Ethanol mandate for 2017 nears finalization

Ethanol mandate for 2017 nears finalization

The White House has started its formal regulatory review of the national ethanol-blending mandate for 2017.

The White House’s Office of Management and Budget (OMB) said Thursday that it received from the Environmental Protection Agency (EPA) the final volume mandate for fuel refiners to blend ethanol and other biofuels into traditional oil-based fuels like gasoline.


The OMB review is the final step before the EPA can formally make the volume mandates final. It is required by law to establish the mandate by Nov. 30 of each year, but it has rarely met that deadline in recent years.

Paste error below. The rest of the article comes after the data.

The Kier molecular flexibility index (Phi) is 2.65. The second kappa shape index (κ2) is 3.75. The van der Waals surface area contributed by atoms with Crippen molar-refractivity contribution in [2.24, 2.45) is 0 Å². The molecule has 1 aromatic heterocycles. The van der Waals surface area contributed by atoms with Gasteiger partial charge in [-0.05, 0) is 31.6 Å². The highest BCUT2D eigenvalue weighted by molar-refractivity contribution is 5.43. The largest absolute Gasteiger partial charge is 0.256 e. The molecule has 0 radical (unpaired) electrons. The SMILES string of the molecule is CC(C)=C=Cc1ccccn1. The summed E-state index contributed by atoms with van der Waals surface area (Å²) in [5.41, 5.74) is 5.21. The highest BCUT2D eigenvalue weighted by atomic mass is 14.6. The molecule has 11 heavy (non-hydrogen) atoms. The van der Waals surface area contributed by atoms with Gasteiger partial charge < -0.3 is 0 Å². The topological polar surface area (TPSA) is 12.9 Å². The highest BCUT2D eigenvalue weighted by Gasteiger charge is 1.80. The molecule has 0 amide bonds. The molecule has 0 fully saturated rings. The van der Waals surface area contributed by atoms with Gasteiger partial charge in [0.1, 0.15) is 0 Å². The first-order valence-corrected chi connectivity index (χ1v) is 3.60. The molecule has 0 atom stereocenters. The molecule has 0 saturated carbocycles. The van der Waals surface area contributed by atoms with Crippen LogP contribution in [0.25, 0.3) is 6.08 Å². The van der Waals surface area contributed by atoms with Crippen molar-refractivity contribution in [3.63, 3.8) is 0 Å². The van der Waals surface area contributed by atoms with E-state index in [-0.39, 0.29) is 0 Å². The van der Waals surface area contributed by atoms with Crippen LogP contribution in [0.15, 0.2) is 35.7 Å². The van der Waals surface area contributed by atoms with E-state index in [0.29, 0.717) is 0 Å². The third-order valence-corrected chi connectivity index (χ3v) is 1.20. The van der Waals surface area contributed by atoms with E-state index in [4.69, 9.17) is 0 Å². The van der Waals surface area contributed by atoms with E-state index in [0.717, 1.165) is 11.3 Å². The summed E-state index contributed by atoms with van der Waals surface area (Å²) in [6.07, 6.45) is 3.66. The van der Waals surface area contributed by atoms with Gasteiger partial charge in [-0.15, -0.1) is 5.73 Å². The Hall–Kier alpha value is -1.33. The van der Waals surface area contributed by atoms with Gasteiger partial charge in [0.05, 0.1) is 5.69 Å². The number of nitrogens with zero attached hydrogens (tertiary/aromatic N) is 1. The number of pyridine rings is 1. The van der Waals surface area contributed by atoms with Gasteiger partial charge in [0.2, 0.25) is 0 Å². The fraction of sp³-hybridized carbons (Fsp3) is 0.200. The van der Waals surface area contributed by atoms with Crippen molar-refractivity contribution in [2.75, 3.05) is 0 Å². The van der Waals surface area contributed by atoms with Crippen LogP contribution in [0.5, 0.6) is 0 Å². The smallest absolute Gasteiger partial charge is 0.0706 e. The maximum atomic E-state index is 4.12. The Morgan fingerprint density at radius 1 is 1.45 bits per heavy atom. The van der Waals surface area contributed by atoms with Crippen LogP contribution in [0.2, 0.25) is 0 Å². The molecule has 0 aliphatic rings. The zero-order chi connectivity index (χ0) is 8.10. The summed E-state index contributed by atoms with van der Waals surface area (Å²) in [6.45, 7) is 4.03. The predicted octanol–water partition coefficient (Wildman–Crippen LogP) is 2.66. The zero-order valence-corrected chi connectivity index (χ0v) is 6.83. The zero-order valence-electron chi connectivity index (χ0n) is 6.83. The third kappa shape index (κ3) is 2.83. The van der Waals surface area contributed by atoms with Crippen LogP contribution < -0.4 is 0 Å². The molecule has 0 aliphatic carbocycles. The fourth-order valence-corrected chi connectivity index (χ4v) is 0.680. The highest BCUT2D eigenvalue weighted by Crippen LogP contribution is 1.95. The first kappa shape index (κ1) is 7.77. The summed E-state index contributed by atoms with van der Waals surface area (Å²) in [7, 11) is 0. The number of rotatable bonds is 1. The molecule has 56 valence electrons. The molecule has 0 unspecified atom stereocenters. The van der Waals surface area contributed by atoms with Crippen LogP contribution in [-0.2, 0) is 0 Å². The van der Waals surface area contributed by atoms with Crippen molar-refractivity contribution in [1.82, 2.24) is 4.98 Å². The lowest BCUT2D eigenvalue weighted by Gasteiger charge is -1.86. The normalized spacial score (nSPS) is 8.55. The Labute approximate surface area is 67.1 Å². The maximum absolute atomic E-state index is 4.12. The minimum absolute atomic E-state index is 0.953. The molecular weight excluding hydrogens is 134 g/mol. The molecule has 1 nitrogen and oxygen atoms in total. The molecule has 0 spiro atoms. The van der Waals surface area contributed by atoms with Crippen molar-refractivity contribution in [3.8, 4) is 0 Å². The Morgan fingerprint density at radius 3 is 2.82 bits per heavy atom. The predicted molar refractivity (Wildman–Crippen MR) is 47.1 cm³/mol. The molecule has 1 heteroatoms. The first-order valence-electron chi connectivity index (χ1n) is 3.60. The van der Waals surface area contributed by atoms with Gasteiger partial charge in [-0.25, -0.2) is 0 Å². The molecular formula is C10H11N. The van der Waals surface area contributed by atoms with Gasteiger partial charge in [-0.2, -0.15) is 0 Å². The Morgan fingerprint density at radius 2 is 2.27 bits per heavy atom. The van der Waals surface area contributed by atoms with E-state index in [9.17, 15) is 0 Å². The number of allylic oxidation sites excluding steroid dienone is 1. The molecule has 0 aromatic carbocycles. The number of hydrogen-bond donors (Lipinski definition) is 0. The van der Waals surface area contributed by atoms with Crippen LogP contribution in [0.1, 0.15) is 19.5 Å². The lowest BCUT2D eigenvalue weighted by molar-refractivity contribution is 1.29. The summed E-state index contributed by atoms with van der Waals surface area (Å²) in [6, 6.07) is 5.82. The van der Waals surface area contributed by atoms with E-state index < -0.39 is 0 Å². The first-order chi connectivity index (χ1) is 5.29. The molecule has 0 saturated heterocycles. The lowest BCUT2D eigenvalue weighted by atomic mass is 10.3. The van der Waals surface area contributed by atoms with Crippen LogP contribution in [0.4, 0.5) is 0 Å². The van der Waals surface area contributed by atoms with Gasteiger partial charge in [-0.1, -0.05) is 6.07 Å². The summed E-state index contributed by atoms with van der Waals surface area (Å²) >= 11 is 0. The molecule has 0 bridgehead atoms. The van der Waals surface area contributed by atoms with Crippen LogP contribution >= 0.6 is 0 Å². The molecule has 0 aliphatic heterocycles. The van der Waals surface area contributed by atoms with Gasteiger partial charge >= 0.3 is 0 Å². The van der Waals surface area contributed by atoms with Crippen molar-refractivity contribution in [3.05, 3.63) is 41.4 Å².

EPA spokesman Nick Conger confirmed Thursday that the biofuel mandate was sent to the OMB for review and said the agency plans on meeting the Nov. 30 deadline.

The EPA proposed in May to require that 18.8 billion gallons of biofuels be blended into the fuel supply in 2017, up to 14.8 billion gallons of which can be basic, corn-based ethanol.

The proposed level was higher than the expected ethanol production volume for 2016 but still lower than the amount that Congress asked the EPA to set when it wrote the renewable fuel standard in 2007. The agency used a waiver provision written into the law to propose the level.

Both the ethanol industry and the oil industry were disappointed with the proposal.

The final mandate that the EPA sent to the White House is still under wraps.

The package sent to the White House also includes the biodiesel mandate for 2018.